If they head any further north and try to cross the border, I’ll charge them $10 each just to get in.

Madman in the Marketplace - 18 February 2011

could they barter their entry, perhaps with cheese wheels or some of our fine local craft beers? Usinger sausages maybe?

7. Madman in the Marketplace - 17 February 2011
ts - 17 February 2011

yeah, but one of em went back to texas and they passed the bill anyway. the bill ended up getting thrown out by the supreme court. political kabuki at its finest. they don’t care any more about the unions than the GOP does, they just have to put on a show before they go back and pass it anyway.

marisacat - 18 February 2011

they don’t care any more about the unions than the GOP does

very true… and the unions just go on turning out the vote for the Dems. To the degree they have any influence at all.

Madman in the Marketplace - 18 February 2011

oh, very true, but watching this kabuki is a nice change anyway … the one time when the natural tendency of the Donk to turn tail and run is a good thing.

8. catnip - 17 February 2011

Spineless:

Obama: Wisconsin budget fight seems like ‘an assault on unions’

9. ts - 17 February 2011
10. marisacat - 18 February 2011

HA!

A Pakistani judge orders the arrest of the driver of the embassy car… and John Kerry burned in effigy at a protest over the Davis mess… (not that any of it may mean much, overall)

Moving right along… as Pakistan hurtles toward being the largest, most populous muslim country in the world (to surpass Indonesia, soon).

I mean, do we do things right or what?

11. marisacat - 18 February 2011

hmm Angry Arab:

Aljazeera Arabic: why the cover up of the massacre in Bahrain (why democracy is not permitted in the Gulf)

The meeting of the GCC today to support Bahraini repression and oppression was clear. The GCC (a tool created by the US) intended to prevent democracy from arriving to an Arab gulf country.

I do believe that the Qatari government deliberately protected the Bahraini monarchy through its lousy coverage of the repression in Bahrain.

I just remembered the last conversation I had with the Emir of Qatar back in July: I asked him for the reasons why political parties can’t be formed in Qatar, and why societies dedicated to combating normalization between Qatar and Israel are not permitted in Qatar. I remember his words today (and now I know what he meant): he said that he can’t. That political development and progress in Qatar can’t be ahead of other political levels of developments in other Gulf countries.

I asked why: and he said that they just can’t be ahead, in political development. I guess that GCC countries disagree on many things but that they all agree on preventing democracy in their region. But: make no mistake about it. There is so much at stake–physically in terms of military and intelligence bases–to to allow for democracy in that part of the world.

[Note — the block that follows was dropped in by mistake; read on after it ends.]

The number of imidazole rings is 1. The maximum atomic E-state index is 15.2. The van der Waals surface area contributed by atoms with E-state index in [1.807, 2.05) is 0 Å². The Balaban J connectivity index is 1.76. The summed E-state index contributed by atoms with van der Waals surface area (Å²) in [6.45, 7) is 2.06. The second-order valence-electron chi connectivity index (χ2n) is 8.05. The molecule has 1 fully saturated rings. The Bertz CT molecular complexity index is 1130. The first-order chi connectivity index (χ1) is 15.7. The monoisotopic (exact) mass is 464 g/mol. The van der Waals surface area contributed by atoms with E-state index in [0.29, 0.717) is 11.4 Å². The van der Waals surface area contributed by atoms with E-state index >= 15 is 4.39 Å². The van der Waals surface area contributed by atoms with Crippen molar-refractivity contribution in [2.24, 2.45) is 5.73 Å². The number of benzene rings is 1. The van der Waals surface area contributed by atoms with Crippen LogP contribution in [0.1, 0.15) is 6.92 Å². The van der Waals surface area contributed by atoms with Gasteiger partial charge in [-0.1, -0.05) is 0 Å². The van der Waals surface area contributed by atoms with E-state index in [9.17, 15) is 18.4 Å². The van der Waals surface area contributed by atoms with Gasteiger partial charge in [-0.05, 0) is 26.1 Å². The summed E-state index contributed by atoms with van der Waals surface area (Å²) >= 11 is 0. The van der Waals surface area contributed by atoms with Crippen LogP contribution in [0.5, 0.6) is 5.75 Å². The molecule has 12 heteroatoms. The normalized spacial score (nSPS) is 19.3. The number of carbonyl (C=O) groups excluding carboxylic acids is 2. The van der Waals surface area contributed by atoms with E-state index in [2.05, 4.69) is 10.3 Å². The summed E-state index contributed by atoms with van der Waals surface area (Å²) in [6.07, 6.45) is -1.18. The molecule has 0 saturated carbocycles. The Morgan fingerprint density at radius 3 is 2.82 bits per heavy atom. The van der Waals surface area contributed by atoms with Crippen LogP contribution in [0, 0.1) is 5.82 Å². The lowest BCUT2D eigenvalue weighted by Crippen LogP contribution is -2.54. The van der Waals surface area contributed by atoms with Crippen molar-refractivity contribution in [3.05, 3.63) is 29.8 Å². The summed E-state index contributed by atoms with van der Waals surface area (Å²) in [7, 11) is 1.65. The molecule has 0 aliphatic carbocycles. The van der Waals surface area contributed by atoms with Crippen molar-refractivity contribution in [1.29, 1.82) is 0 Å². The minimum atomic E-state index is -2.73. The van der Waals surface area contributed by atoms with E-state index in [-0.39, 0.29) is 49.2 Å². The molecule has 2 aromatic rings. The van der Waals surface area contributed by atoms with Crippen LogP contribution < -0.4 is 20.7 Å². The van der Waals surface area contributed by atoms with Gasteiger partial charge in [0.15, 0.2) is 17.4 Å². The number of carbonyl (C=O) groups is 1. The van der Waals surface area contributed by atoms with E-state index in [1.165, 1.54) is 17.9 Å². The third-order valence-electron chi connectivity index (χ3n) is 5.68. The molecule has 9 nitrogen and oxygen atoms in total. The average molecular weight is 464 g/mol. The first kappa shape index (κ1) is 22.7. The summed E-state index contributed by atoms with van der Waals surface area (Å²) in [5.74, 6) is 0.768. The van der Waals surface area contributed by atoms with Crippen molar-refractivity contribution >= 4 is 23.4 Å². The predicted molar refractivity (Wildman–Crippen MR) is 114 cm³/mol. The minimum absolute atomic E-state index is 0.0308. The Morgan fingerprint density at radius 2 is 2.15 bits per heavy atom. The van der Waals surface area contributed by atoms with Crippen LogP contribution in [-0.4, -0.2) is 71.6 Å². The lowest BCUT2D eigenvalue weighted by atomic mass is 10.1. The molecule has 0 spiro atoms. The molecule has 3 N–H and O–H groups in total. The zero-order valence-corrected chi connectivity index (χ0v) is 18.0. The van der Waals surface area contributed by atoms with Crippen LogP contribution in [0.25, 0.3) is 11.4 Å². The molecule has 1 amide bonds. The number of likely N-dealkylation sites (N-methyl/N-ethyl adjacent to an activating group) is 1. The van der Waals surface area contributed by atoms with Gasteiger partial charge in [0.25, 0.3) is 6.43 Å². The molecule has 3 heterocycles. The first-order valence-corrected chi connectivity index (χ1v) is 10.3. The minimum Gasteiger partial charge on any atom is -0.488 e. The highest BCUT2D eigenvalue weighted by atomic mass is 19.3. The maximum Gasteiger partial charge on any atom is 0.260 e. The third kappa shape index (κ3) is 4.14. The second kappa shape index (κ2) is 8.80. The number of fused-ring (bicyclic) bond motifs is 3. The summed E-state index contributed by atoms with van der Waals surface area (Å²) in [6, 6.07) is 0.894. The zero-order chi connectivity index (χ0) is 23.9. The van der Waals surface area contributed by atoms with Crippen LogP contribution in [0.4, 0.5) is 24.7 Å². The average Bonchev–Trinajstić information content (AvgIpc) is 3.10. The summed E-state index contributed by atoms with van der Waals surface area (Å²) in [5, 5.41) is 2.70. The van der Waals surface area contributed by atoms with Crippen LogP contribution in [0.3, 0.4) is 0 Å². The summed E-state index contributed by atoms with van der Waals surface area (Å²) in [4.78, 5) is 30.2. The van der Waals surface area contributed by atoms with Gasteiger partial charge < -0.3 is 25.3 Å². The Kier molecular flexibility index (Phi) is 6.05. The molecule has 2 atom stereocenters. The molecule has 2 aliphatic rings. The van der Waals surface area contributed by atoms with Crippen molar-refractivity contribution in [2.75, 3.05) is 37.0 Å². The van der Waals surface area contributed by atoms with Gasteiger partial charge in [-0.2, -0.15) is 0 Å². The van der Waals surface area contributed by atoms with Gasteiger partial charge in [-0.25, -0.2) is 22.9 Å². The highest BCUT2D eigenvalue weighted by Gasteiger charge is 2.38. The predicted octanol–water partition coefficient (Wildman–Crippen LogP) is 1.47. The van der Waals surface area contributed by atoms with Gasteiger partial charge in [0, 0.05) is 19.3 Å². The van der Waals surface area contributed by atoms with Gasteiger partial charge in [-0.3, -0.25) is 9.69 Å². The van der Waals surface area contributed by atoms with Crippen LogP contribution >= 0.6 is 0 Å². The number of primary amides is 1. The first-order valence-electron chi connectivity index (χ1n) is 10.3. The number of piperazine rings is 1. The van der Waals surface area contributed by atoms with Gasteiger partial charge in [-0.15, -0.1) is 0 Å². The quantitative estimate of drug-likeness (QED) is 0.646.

I think that the US was prepared to deploy troops to support the Bahraini monarchy.

Posted by As’ad AbuKhalil at 4:58 PM

marisacat - 18 February 2011

hmm mmm via Business Insider

The odds of an Egypt or Tunisia-like revolution coming to the richer states in the Gulf have always seemed long.

But now Bahrain is happening, and the rest of the countries in the region are freaking out.

There are reports that the six-nation Gulf Cooperation Council would intervene militarily if it appeared as though the Bahrain regime would fall.

And check out what a Saudi prince [it’s Prince Talal, btw – Mcat] told the BBC: “Unless problems facing Saudi Arabia are solved, what happened and is still happening in some Arab countries, including Bahrain, could spread to Saudi Arabia, even worse.”

For people living under dictatorship for years this is obviously exhilarating and exciting. For Israel and the US that love the stability of the status quo, it’s terrifying.

Read more: http://www.businessinsider.com/saudi-price-fears-uprising-in-saudi-arabia-2011-2

marisacat - 18 February 2011

hmm from the Mail and Guardian link above (an AFP report):

[L]ondon-based analyst Abdulwahab Badrakhan said “any change in a Gulf state will encourage change in others which is not acceptable to regimes amid a global and Arab environment conducive to change.”

“Gulf monarchies feel endangered by any protest demanding a change of regime or even a constitutional change because the regional situation, especially the stand-off with Iran, will justify not bowing to demands,” he said.

Badrakhan said Gulf states will “go too far to support the regime in Bahrain, the weak point in the region”, because of its Shi’ite majority and limited resources.